Arthur, Gagik & Zonik
Social Exclusion as a result of tragic land mine explosions, the lives of three boys from three different communities across Nagorno-Karabakh changed dramatically in 1993. Seconds before all three explosions the children were playing peacefully-exploring the new deadly “toys” found on the streets of their villages-hand grenades, detonators, land mines and pallet bombs.
Myth: Wearing contacts prevents nearsightedness from getting worse.
Fact: Wearing contact lenses will not permanently correct nearsightedness. Myopia or nearsightedness is usually an inherited condition, and contact lenses can only be expected to improve vision. They cannot prevent nearsightedness from getting worse.
Myth: Doing eye exercises will keep you from needing glasses.
Fact: Eye Exercises do not enhance or preserve vision or diminish the need for glasses. Your vision relies on the shape of your eyes, the health of your eye tissues, and many other factors, none of which can be appreciably altered with eye exercises.
Myth: You shouldn't wear glasses all the time, taking a break allows your eyes to rest.
Fact: If you are prescribed glasses for distance or reading, use them. Trying to read without reading glasses will simply strain your eyes and tire them out.
Eye Safety in Sports
Lots of people – at all ages – are injured while playing sports – but getting hurt doesn’t have
to happen. A few sports injury prevention steps can help to keep everyone in the game. All eye protection should fit securely and have cushions above your eyebrows and over your nose. Face masks or polycarbonate guards or shields that attach to a helmet are worn in sports such as football, ice hockey, and softball and baseball when batting. Goggles are often worn for soccer, basketball, racquet sports, snowboarding, street hockey, and baseball and softball when fielding. If you wear glasses, you’ll probably need prescription polycarbonate goggles — don’t just wear your regular glasses when you’re on the court or field.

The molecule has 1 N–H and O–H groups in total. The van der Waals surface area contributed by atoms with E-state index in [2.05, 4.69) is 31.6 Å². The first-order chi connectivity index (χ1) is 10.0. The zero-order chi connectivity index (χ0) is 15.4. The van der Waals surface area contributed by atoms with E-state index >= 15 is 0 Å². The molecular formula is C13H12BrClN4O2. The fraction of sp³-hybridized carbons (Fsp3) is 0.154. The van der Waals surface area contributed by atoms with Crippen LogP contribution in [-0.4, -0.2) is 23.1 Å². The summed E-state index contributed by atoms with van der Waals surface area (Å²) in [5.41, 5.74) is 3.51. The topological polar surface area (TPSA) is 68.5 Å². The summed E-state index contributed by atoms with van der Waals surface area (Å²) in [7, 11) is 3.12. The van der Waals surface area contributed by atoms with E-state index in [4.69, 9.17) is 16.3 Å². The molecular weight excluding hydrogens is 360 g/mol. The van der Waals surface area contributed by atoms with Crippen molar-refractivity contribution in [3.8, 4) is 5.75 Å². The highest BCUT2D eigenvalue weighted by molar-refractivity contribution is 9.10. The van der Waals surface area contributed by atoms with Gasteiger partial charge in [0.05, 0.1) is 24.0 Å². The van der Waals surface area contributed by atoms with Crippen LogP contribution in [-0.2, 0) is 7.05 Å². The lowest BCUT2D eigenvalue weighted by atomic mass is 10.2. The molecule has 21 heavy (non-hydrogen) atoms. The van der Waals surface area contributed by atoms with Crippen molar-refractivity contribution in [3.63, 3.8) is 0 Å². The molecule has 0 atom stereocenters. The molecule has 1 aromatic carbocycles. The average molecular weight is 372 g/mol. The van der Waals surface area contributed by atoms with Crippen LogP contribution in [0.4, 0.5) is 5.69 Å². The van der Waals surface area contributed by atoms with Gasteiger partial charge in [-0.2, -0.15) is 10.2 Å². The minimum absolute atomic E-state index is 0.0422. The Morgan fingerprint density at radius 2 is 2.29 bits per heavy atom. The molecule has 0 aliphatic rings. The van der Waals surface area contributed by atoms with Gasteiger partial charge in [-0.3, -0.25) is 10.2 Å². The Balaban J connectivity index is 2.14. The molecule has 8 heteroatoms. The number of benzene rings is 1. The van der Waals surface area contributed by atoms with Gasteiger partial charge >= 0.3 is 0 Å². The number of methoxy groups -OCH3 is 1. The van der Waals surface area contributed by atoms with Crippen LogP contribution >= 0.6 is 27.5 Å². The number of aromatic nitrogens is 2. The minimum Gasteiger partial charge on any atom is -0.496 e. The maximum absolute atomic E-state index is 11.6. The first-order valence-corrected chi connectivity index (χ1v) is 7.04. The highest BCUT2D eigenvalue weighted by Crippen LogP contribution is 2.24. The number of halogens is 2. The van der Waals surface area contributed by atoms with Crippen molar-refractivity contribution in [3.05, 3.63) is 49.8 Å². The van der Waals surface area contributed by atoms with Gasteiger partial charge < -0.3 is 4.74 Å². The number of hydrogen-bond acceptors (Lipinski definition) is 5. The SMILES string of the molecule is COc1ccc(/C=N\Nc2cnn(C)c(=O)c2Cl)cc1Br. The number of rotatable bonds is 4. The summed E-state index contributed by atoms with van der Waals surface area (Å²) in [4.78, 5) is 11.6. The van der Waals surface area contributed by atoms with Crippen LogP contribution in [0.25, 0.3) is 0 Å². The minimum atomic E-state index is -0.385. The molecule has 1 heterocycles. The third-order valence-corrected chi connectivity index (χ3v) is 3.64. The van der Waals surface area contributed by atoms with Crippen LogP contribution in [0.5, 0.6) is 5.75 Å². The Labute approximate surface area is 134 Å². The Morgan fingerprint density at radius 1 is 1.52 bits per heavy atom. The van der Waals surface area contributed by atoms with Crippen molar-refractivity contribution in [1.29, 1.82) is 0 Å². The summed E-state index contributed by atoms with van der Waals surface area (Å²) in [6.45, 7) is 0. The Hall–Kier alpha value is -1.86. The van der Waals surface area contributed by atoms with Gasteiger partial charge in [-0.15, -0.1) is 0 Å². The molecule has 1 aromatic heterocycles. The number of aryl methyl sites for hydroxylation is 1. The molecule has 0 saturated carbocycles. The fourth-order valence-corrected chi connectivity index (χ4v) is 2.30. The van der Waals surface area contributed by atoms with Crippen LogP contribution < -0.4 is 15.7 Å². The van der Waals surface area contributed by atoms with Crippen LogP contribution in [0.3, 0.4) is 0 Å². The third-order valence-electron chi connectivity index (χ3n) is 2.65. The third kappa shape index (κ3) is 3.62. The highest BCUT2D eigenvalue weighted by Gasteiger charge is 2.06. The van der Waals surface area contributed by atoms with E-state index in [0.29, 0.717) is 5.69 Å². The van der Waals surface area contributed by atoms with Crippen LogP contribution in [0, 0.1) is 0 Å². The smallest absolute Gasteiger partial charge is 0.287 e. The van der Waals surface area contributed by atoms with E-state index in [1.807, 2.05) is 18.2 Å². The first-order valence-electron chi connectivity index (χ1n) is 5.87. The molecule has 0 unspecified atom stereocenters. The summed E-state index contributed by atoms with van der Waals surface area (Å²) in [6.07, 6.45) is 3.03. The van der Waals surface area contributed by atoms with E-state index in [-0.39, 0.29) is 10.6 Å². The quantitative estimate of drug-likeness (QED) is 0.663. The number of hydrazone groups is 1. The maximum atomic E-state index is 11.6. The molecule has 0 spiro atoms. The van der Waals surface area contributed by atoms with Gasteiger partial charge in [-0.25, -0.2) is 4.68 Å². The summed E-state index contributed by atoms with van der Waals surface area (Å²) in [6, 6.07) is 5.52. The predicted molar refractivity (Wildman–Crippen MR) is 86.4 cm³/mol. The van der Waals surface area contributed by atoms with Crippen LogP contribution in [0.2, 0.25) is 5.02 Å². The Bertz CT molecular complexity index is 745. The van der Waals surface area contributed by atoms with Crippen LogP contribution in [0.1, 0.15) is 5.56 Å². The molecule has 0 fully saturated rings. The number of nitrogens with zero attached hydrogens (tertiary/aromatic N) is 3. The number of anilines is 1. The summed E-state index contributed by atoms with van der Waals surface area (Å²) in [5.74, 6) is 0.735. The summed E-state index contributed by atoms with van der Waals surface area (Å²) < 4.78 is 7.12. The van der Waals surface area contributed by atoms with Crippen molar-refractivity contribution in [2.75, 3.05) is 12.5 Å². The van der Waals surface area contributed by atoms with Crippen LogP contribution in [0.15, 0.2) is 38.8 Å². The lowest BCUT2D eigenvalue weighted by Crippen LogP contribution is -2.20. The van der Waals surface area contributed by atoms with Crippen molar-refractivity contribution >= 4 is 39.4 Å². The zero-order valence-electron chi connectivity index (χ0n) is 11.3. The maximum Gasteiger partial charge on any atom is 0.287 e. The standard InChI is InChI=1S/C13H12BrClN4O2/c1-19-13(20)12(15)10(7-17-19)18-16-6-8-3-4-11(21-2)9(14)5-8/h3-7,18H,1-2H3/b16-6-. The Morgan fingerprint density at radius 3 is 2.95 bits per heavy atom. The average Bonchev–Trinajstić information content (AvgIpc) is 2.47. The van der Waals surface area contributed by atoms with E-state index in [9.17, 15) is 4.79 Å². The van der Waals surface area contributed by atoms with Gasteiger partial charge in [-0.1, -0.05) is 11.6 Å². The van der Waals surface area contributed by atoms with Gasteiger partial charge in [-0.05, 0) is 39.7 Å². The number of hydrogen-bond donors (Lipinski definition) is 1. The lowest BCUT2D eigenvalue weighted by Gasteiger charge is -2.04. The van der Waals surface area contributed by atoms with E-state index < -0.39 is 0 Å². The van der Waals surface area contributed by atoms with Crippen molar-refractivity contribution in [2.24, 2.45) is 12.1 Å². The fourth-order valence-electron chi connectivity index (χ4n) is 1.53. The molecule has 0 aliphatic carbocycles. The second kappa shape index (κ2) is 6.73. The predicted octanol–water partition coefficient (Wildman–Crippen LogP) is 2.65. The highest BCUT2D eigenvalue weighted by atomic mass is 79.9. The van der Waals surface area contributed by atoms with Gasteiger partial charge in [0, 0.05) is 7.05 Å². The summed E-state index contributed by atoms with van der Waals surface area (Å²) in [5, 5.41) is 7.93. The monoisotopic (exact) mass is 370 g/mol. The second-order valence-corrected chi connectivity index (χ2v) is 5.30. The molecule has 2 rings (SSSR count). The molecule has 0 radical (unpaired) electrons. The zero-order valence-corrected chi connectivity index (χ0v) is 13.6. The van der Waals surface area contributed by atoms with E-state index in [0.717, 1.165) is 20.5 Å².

USAID Visits Mobile Eye Hospital
The purpose of the visit was to view the activities of “The Primary and Ophthalmological Health Care Alliance,” a joint USAID-AECP effort designed to increase the utilization of sustainable, high-quality primary healthcare services in Armenia and ultimately, to eliminate preventable blindness in Armenia.
Proud to be singled out as a success story of USAID/ AECP cooperation, the EyeCare Project had the opportunity to demonstrate a U.S. Government assistance project in operation. Its state-of-the-art mobile eye hospital provides eye care to Armenians throughout the country with all Armenians, regardless of their financial situation, receive eye screenings at no charge.